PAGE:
MLN Vol.18, No.1

Massage Law Newsletter

Vol. 18, No 1                          ISSN 1073-5461                               January 2001




Albert Schatz, Ph.D. 

Where all men think alike, no one thinks very much. Walter Lippmann

Who is Sally Hacking?

Sally Hacking is the AMTA representative to the Arizona Coalition for Massage Therapists and Bodyworkers.

Who am I?

I have been involved with massage for about 20 years. I have been a professor for many years, and have been doing scientific research for more than half a century. For detailed  information about me, click on "Bios" on  <>.

Bios provides information about my background and experience in massage therapy and other kinds of bodywork. Click on "Massage Law" and "Massage Humor" to keep up to date on what my colleagues and I are publishing on state regulation.

For information about how I got into massage, see my article "What is a Research Scientist Doing with Massage?" in the Massage Therapy Journal My other publications in the Massage Therapy Journal and other AMTA periodicals are listed in the bibliography at the end  of this report.

State regulation is a research problem

As a research scientist, I view the issue of state regulation as a research problem. The fact that state regulation has been and continues to be so controversial is evidence that it is a problem which requires research.

Much of my research on state regulation is motivated by the  allegation that state regulation is needed to protect the "public from harm." I then ask two questions: "What and how much harm has actually occurred?" And, "How serious has that harm been?"  

If people don't have the information these two questions request, they don't know what harm they are talking about, and  how serious it is. If people don't know what harm they are talking about and how serious it is, it makes no sense for them to discuss the alleged need for state regulation to protect the public from that harm.

People who allege that regulation is needed to protect the public from harm have an obligation to answer the two above-mentioned questions. I also have an obligation to answer questions, about my positionwith respect to state regulation.

Sally Hacking and I both agree on need for evidence of harm

Sally Hacking told people (at meetings of the Arizona Coalition) that they need evidence of harm, and why. My reports about the Arizona Coalition point out the need for well-documented evidence of serious harm.  Both of us are therefore saying the same thing. If the Coalition ignores my advice, it will be ignoring Sally Hacking's advice. If the Coalition ignores Sally Hacking's advice, it will be ignoring my advice.

"Those who cannot remember the past are condemned to repeat it."

George Santayana

Without well-documented evidence of harm that has  actually occurred, the same thing will happen in Arizona that happened in Georgia and Minnesota. The legislators in those states saw no need to regulate massage therapists to protect the public from harm that has not occurred.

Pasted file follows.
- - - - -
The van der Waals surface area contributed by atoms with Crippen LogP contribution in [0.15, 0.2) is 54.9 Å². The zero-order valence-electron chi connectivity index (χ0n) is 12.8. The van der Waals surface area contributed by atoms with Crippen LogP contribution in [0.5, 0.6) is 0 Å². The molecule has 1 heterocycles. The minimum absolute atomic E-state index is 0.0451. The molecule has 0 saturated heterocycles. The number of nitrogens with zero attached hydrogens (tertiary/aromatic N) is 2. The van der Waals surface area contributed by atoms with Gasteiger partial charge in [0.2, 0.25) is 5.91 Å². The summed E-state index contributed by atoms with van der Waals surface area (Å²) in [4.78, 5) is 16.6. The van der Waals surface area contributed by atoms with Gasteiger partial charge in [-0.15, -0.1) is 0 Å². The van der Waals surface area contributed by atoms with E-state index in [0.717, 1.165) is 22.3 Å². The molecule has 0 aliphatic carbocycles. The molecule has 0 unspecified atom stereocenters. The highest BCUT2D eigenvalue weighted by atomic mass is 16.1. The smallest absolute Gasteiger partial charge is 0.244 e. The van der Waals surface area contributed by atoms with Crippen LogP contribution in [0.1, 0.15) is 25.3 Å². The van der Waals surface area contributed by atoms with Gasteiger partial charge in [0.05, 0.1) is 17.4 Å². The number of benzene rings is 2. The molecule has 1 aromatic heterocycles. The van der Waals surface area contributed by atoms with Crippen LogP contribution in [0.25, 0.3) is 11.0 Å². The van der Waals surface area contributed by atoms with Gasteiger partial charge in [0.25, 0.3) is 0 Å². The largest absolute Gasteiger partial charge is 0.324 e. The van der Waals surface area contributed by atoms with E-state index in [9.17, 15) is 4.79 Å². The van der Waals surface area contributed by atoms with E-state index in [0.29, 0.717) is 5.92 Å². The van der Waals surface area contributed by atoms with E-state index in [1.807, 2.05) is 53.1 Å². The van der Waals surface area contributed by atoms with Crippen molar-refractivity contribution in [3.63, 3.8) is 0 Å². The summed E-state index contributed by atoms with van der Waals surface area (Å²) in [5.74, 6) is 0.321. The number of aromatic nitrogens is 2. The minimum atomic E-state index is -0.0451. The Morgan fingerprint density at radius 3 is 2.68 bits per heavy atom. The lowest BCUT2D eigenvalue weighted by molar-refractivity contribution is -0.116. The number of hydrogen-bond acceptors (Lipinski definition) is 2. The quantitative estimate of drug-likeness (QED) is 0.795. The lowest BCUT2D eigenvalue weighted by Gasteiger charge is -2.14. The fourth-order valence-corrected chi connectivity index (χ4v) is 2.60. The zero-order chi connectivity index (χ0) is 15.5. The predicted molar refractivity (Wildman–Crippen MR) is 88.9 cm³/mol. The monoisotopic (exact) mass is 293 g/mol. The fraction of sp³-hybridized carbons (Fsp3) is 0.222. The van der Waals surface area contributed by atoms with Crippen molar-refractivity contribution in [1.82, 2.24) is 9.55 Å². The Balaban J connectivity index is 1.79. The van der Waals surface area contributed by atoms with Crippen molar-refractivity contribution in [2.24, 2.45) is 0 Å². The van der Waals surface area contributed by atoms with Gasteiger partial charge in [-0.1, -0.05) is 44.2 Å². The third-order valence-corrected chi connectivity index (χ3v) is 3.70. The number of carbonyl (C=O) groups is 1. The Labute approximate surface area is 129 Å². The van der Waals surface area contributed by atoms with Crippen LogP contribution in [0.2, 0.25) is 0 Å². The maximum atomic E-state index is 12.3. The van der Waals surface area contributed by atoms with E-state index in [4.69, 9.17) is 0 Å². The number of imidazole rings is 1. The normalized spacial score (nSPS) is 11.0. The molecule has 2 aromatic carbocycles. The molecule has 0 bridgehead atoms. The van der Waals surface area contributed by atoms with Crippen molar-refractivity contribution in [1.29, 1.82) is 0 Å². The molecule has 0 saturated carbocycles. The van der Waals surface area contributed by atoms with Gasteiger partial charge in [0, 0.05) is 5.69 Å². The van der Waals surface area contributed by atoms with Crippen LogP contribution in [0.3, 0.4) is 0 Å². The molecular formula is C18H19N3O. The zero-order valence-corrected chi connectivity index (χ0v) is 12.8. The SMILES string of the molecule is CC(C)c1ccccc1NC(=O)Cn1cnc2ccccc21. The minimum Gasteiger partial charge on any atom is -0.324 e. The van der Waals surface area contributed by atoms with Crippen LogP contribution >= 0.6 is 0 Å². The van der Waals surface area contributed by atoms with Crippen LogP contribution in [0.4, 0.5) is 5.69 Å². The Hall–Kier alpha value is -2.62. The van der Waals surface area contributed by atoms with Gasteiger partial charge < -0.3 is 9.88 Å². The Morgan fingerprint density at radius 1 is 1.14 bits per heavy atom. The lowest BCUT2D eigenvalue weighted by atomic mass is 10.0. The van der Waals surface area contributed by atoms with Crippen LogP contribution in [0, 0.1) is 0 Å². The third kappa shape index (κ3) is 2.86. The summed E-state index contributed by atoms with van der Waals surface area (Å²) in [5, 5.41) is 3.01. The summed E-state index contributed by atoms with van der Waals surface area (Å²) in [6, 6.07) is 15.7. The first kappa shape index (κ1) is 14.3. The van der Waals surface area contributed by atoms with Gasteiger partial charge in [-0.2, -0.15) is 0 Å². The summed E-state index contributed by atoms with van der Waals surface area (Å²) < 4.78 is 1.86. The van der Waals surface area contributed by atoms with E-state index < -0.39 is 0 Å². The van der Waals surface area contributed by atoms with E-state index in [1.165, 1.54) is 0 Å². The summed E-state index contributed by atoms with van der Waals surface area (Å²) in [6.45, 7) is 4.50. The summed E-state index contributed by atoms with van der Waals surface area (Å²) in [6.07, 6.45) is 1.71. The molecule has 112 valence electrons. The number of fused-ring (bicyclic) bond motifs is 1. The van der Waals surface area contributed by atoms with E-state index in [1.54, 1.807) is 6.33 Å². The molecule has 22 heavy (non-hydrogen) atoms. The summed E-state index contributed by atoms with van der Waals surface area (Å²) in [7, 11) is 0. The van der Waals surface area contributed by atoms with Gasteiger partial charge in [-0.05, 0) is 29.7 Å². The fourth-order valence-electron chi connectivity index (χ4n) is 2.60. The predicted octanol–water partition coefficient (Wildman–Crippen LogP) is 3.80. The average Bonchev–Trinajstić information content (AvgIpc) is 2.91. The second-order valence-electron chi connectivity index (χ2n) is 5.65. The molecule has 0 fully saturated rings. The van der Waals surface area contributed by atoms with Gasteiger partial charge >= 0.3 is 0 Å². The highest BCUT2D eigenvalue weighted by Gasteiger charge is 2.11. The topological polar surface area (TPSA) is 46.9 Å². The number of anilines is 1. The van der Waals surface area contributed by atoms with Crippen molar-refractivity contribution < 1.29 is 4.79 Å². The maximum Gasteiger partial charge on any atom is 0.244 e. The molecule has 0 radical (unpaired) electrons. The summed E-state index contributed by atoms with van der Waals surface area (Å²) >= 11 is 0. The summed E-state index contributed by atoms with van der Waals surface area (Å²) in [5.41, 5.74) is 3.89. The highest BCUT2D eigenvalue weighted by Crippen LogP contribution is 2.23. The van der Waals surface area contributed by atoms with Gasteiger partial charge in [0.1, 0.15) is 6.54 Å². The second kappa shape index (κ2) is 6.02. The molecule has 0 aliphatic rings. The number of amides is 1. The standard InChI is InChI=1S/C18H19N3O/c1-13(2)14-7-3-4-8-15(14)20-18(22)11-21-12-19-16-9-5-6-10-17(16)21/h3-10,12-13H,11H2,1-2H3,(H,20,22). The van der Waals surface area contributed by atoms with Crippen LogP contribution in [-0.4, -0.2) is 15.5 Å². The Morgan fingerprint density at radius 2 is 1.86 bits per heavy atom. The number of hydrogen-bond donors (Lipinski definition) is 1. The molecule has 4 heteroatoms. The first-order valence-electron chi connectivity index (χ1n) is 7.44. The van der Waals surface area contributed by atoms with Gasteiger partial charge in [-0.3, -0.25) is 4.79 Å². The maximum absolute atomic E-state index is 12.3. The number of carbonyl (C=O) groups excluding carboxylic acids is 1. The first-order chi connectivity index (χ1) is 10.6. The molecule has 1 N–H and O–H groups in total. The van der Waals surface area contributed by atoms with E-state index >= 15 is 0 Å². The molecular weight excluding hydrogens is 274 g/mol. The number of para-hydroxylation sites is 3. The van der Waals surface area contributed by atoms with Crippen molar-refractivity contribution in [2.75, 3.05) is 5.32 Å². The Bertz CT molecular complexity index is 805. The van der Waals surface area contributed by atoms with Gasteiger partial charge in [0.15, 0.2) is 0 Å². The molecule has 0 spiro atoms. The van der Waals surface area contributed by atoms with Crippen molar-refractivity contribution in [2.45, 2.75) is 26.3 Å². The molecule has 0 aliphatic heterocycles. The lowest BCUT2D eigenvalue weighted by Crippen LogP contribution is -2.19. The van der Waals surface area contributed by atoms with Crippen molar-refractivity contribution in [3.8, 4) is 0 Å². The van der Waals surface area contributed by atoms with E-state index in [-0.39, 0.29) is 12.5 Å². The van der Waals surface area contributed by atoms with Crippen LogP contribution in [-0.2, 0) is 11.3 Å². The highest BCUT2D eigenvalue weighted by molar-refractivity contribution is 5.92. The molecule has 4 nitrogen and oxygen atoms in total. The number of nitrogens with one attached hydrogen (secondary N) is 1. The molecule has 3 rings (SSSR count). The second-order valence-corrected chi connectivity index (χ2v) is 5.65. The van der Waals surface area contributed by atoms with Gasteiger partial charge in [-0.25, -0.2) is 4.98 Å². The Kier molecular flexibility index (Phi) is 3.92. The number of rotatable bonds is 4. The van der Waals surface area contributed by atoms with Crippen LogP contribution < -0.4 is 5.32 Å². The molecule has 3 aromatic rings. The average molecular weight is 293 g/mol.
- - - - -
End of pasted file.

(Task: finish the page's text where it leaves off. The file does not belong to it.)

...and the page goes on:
Horse sense

My reports on the  Arizona Coalition reveal how research scientists think and  communicate. A massage therapist, who was in favor of state regulation, advised me that I should not speak to massage therapists as I do to my fellow scientists. He said massage therapists are not scientists and don't think the way scientists think.

I replied that my questions about the alleged need for state regulation to protect the pubic from harm are based on common sense. When I was a boy on a  farm in Connecticut, we called it horse sense.

No harm. No money.

Will the AMTA Law and Legislative Assistance Program give the Arizona Coalition a grant to pursue state regulation if the Arizona Coalition has no well-documented evidence that serious harm has actually occurred?


My colleague, Mary Brewster, and I are aware of our responsibility to publish information that is accurate. If we have inadvertently published erroneous information, we want to publicly correct it.  For this reason, we have (in many of our publications)  invited readers to inform us of what they consider  misinformation, explain why they believe that  information is inaccurate, and give us permission to publish their comments in the Massage Law Newsletter.   


1. Schatz, A. What is a research scientist doing with massage? Massage Therapy Journal. 33;32-33. Spring. 1994.

2. Schatz, A. Tuberculosis. The Great White Plague. How you can protect yourself and others. Massage Therapy Journal. 33:30-32. Spring. 1994.

3. Schatz, A. Should essential oils be used in massage? (Notes & Aides). Massage Therapy Journal. Vol. 33. page 14. Spring. 1994.

4. Schatz. A. Letter to the Editor. Regarding state regulation. Massage Therapy Journal. 38(3):15. 1999.

5. Schatz, A. Potential risk (about tuberculosis). Massage Therapy Journal. 39(1):16-17. 2000.

6. Schatz, A. The Licensing Debate. Letter to the Editor. The Balanced Body.  Newsletter of the Pennsylvania AMTA Chapter. December. 1999.

7. Schatz. Letter to the Editor regarding COMTA.

Readers' Forum. COMTA News. (Commission on Massage Therapy Accreditation) Summer. 1999.     

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